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This man could be the next CEO of Apple

Aaron Pressman
Technology Reporter

Apple (AAPL) CEO Tim Cook didn't stray far from his own image on Thursday when he promoted Jeff Williams to be his top lieutenant. The newly named chief operating officer has been called "Tim's Cook Tim Cook" and even a clone of Cook.

"Jeff is hands-down the best operations executive I’ve ever worked with," Cook said in a statement announcing the move along with several other promotions and executive changes.

Both men trained as engineers, got business degrees from Duke University, spent time early in their careers at IBM (IBM) and then joined Apple on the operations and manufacturing side. Both men are also known for their sharp memories, attention to detail -- and height.

But the analogy only goes so far. Cook can get so wrapped up in details that he starts spouting business school jargon like "customer sat" and "marcom," while Williams is more of a down-to-earth speaker. And unlike Cook's whirlwind of public appearances (he's showed up at everywhere from George Washington University's commencement to a digital civil liberties conference this year), Williams had been keeping a low public profile at Apple, at least until recently. A coveted keynote slot at Apple's March product unveiling was Williams' first major appearance at that level.

The move to promote Williams comes as Apple faces some of its biggest challenges yet. Analysts are increasingly worried that global iPhone sales, the engine of the company's revenue and profit growth, may shrink next year for the first time. And while sales of the new Apple watch remain small, the company is likely heading into a much riskier and more complicated area next as it ramps development of its own car. (Williams was one of the first Apple execs to publicly acknowledge the company's interest in the automotive world back at an appearance in May.)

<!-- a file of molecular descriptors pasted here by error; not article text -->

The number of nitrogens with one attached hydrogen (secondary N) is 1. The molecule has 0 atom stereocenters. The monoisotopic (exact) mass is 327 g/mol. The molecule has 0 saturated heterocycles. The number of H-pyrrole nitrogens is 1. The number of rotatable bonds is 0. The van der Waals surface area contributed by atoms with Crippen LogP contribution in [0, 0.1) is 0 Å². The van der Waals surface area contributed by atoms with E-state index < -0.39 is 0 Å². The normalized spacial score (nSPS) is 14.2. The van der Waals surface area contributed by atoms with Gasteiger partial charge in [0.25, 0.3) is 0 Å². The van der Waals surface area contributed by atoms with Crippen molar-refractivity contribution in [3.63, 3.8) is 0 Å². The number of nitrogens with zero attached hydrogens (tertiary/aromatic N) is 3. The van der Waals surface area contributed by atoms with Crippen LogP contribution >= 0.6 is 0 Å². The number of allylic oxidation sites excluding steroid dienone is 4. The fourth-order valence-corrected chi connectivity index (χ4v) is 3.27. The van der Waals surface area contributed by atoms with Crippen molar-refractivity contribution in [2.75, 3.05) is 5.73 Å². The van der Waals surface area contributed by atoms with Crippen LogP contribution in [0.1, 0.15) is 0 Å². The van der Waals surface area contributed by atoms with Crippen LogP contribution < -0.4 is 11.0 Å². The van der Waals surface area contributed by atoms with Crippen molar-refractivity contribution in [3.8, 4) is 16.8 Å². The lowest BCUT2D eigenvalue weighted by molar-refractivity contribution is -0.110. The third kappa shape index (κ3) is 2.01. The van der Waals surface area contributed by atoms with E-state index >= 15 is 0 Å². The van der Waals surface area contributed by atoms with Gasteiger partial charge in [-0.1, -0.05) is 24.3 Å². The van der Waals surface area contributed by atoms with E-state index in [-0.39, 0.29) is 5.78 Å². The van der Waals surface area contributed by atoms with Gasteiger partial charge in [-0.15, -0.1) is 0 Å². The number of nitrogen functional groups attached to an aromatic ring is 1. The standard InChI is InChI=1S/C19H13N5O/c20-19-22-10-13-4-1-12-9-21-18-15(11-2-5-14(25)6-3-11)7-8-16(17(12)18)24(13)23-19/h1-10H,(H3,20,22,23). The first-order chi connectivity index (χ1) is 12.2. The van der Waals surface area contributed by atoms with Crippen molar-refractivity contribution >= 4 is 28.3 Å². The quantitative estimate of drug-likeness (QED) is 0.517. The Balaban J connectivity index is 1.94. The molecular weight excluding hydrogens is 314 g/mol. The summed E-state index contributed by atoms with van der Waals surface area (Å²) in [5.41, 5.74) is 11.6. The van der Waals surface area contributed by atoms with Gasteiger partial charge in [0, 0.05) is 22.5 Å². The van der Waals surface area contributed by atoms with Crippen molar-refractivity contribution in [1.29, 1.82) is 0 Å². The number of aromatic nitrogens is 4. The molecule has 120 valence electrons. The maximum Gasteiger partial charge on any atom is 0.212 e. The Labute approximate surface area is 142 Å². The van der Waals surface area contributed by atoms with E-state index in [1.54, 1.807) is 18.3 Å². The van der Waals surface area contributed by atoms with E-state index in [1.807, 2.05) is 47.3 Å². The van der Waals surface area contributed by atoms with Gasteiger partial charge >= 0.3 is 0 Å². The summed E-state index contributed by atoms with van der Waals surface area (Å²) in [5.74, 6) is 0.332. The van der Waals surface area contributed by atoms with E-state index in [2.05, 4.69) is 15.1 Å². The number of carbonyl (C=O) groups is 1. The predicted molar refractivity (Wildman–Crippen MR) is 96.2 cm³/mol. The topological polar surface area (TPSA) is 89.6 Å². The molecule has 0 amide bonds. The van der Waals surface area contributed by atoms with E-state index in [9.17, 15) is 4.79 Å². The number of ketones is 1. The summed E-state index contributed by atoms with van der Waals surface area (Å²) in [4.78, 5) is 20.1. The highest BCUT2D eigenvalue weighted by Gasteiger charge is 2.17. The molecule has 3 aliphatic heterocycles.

At the same time, Apple's stock price has stagnated, trading at nearly the same price as a year ago. Some investors want to see the company move more quickly into new areas, while others want Apple to use more of its cash hoard to buy back stock and pay dividends.

Amid the tumult, Williams becomes Apple's first COO since Cook left the role in 2011 when he took over for Steve Jobs as CEO. Jobs appointed Cook as COO in 2007.

"Williams will be Cook's right hand man going into this critical transformational period for Apple," says Daniel Ives, senior analyst at FBR Capital Markets. "The COO vacancy needed to be filled with the right fit and Williams has a ton of respect within Cupertino as well as in the technology community."

Williams, who officially heads Apple's manufacturing and operations, has garnered an increasing workload in recent years. Cook put him atop the company's watch effort, the highest-profile new product from Apple since the death of Jobs. He's also overseeing ResearchKit, Apple's ambitious attempt to lure medical researchers to write more apps and perform studies with data collected on Apple devices.

Cook's reliance on Williams has been rewarded time and again. Williams was dispatched to China to help address criticism of worker conditions there, successfully oversaw the integration of numerous key acquisitions and has kept Apple's outsourced, Asian iPhone supply chain in order despite massive growth.

Still, Apple's manufacturing record under Williams is not completely unblemished. Apple struggled to meet initial orders for the watch last year amid problems with a key malfunctioning part. And when Apple supplier GT Advanced went bankrupt, some of the company's creditors blamed Apple and argued that Williams was the "hands on" manager of the relationship.

Williams has an undergraduate degree in mechanical engineering from North Carolina State University to go along with his Duke MBA. After a 13-year stint at IBM, he joined Apple in 1998 as head of worldwide procurement and was promoted to vice president of operations in 2004. In 2010, he was put in charge of Apple's entire supply chain and support units.

Out of the office, Williams is known as an avid cyclist (again, like his boss) who avoids many of the trappings of wealth. He supposedly drives a beat-up Toyota Camry, much to the chagrin of design chief Jony Ive, the New Yorker magazine reported this year. But for Apple investors, Williams' efforts have been almost entirely pleasing.